The eggs and sperm of a soft coral species from the Great Barrier Reef have some resistance to copper.
According to a new study by Reichelt-Brushett and Michalek-Wagner of Southern Cross University, Australia, which is due to be published in the next issue of the journal of Aquatic Toxicology, the gametes of Lobophytum compactum show surprising levels of copper resistance.
The pair studied the effect of copper on fertilisation during the mass coral spawning of 2004 on the Great Barrier Reef with corals exposed to 132ug/l averaging 65% fertilisation, compared with 90% in those which were not exposed to any copper.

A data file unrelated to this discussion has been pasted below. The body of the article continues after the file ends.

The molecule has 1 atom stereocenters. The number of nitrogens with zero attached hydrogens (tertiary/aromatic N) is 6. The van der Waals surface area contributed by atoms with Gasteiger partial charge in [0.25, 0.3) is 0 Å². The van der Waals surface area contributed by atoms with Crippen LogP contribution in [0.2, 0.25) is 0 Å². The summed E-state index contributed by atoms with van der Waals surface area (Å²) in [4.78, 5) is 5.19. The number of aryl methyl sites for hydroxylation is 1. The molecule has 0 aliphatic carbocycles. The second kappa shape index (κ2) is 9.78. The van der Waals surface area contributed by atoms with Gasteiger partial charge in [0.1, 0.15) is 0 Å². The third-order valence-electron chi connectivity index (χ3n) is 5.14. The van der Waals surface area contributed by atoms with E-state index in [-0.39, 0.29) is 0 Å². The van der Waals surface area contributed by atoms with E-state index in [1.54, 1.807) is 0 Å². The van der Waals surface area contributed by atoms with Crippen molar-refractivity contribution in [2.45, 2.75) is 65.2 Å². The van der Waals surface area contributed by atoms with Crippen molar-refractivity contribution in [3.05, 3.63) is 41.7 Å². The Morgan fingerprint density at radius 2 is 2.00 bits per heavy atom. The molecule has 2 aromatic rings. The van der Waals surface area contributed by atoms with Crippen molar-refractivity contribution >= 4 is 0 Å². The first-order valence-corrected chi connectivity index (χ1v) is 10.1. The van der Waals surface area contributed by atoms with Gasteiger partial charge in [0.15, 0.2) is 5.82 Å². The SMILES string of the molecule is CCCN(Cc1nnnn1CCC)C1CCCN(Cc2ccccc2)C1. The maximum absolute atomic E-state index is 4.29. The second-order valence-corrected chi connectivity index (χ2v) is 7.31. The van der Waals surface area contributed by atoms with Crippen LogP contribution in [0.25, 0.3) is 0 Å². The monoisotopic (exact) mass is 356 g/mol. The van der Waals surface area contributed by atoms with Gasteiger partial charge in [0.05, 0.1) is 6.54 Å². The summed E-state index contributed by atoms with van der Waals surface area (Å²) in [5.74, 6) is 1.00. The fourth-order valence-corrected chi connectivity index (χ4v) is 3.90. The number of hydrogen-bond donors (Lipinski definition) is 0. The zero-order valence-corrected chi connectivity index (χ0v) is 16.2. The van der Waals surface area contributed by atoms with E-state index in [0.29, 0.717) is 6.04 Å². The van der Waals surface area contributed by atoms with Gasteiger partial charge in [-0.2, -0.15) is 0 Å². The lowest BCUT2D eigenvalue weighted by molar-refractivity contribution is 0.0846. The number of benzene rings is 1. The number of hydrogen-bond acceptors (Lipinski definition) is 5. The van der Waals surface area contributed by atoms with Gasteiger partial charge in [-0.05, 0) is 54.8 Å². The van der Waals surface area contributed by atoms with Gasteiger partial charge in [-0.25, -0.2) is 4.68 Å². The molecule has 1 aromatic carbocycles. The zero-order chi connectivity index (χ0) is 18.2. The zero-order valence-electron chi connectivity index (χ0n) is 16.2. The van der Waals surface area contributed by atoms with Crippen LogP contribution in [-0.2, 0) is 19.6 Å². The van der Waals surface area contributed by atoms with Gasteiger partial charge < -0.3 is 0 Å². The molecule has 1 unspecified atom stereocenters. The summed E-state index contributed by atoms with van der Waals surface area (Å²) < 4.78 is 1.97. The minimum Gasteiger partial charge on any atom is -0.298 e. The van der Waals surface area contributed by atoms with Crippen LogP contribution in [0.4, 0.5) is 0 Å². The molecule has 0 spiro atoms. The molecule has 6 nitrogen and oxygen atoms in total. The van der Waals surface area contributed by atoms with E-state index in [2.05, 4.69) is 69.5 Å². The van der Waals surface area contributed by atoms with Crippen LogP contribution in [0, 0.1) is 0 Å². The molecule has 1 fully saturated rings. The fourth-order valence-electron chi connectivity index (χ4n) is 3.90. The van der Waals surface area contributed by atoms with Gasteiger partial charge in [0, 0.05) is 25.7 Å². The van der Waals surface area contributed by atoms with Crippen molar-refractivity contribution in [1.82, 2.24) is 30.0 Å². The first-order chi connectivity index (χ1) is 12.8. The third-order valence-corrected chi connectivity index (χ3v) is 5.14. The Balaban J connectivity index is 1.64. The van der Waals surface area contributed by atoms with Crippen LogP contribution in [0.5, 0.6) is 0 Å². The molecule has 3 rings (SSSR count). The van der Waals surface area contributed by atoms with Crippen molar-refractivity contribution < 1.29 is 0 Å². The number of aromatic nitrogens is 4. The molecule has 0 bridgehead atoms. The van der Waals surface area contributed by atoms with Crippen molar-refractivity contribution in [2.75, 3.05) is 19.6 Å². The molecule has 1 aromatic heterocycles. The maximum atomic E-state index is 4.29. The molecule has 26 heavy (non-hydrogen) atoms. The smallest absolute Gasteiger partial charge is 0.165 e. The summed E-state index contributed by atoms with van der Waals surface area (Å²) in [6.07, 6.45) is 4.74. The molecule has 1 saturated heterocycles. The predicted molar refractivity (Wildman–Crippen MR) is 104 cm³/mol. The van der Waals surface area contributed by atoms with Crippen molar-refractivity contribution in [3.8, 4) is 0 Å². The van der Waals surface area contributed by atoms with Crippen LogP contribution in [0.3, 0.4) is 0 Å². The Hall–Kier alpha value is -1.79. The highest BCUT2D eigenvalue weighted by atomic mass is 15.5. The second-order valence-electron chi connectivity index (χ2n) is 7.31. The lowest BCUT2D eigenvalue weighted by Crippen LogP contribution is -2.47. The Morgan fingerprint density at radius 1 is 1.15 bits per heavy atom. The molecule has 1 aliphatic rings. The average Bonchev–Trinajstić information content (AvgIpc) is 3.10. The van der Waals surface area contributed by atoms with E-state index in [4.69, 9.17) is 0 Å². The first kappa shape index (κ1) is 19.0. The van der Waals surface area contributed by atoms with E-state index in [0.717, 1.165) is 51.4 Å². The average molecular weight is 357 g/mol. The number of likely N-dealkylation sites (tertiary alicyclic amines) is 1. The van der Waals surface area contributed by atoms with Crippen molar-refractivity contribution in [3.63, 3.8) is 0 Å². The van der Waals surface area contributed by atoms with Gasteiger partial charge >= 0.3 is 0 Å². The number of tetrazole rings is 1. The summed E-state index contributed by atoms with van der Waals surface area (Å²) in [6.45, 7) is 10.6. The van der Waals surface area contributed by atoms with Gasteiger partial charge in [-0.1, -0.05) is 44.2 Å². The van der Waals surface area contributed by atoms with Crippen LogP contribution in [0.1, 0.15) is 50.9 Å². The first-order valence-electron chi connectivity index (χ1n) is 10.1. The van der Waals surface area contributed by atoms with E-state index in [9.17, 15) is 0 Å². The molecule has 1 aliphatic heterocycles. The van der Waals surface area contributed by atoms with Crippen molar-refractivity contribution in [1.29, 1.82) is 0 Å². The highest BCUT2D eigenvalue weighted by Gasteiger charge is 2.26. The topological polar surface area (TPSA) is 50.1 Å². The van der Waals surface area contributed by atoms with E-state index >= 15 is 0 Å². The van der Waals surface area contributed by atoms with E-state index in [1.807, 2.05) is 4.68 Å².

However, higher copper doses did have a more dramatic effect on the number of coral gametes fertilised.
Reichelt-Brushett and Michalek-Wagner explain: \"Copper doses were increased in experiment two and the EC50 value for copper effects on fertilisation success was 261ug/l.
\"In this follow-up experiment, fertilisation success was significantly lower than in the controls after exposure to copper concentrations of 117ug/l and above.
The report says that the EC50 level recorded is much higher than that previously seen or published for the gametes of hard corals, oysters, fish or urchins.
For more details see the paper: Reichelt-Brushett, AJ and K Michalek-Wagner (2005) - Effects of copper on the fertilisation success of the soft coral Lobophytum compactum. Aquatic Toxicology. 2005. Jul. 2.